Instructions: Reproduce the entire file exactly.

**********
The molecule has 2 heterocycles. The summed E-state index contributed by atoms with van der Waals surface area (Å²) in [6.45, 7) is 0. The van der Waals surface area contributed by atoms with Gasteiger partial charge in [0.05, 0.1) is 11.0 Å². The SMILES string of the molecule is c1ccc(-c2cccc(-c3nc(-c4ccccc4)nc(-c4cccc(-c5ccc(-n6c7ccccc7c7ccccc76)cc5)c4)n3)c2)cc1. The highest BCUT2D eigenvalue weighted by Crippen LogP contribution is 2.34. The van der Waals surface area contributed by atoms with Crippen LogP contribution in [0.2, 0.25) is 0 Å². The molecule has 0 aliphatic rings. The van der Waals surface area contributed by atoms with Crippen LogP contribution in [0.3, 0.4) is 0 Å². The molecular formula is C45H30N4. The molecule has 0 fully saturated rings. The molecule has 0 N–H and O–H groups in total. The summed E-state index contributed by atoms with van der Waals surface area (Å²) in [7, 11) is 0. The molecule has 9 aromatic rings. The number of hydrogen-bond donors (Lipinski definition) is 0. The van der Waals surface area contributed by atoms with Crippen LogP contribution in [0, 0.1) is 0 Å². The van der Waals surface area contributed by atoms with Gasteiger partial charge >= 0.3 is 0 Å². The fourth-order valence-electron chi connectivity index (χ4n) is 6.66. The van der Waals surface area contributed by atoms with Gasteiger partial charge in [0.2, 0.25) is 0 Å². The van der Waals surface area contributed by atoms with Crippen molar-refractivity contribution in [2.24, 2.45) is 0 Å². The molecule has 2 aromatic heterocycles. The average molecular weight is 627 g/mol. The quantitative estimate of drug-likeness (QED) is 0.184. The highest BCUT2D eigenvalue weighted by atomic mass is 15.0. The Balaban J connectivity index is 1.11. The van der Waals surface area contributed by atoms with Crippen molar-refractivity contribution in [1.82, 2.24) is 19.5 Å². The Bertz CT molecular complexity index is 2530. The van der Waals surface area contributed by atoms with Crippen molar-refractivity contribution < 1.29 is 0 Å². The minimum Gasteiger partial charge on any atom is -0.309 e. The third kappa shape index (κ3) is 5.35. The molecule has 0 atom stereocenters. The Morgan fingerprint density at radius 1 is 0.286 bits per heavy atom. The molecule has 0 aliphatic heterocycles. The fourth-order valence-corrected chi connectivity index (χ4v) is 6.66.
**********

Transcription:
The molecule has 2 heterocycles. The summed E-state index contributed by atoms with van der Waals surface area (Å²) in [6.45, 7) is 0. The van der Waals surface area contributed by atoms with Gasteiger partial charge in [0.05, 0.1) is 11.0 Å². The SMILES string of the molecule is c1ccc(-c2cccc(-c3nc(-c4ccccc4)nc(-c4cccc(-c5ccc(-n6c7ccccc7c7ccccc76)cc5)c4)n3)c2)cc1. The highest BCUT2D eigenvalue weighted by Crippen LogP contribution is 2.34. The van der Waals surface area contributed by atoms with Crippen LogP contribution in [0.2, 0.25) is 0 Å². The molecule has 0 aliphatic rings. The van der Waals surface area contributed by atoms with Crippen LogP contribution in [0.3, 0.4) is 0 Å². The molecular formula is C45H30N4. The molecule has 0 fully saturated rings. The molecule has 0 N–H and O–H groups in total. The summed E-state index contributed by atoms with van der Waals surface area (Å²) in [7, 11) is 0. The molecule has 9 aromatic rings. The number of hydrogen-bond donors (Lipinski definition) is 0. The van der Waals surface area contributed by atoms with Crippen LogP contribution in [0, 0.1) is 0 Å². The van der Waals surface area contributed by atoms with Gasteiger partial charge >= 0.3 is 0 Å². The fourth-order valence-electron chi connectivity index (χ4n) is 6.66. The van der Waals surface area contributed by atoms with Gasteiger partial charge in [0.2, 0.25) is 0 Å². The van der Waals surface area contributed by atoms with Crippen molar-refractivity contribution in [2.24, 2.45) is 0 Å². The molecule has 2 aromatic heterocycles. The average molecular weight is 627 g/mol. The quantitative estimate of drug-likeness (QED) is 0.184. The highest BCUT2D eigenvalue weighted by atomic mass is 15.0. The Balaban J connectivity index is 1.11. The van der Waals surface area contributed by atoms with Crippen molar-refractivity contribution in [1.82, 2.24) is 19.5 Å². The Bertz CT molecular complexity index is 2530. The van der Waals surface area contributed by atoms with Crippen molar-refractivity contribution < 1.29 is 0 Å². The minimum Gasteiger partial charge on any atom is -0.309 e. The third kappa shape index (κ3) is 5.35. The molecule has 0 atom stereocenters. The Morgan fingerprint density at radius 1 is 0.286 bits per heavy atom. The molecule has 0 aliphatic heterocycles. The fourth-order valence-corrected chi connectivity index (χ4v) is 6.66.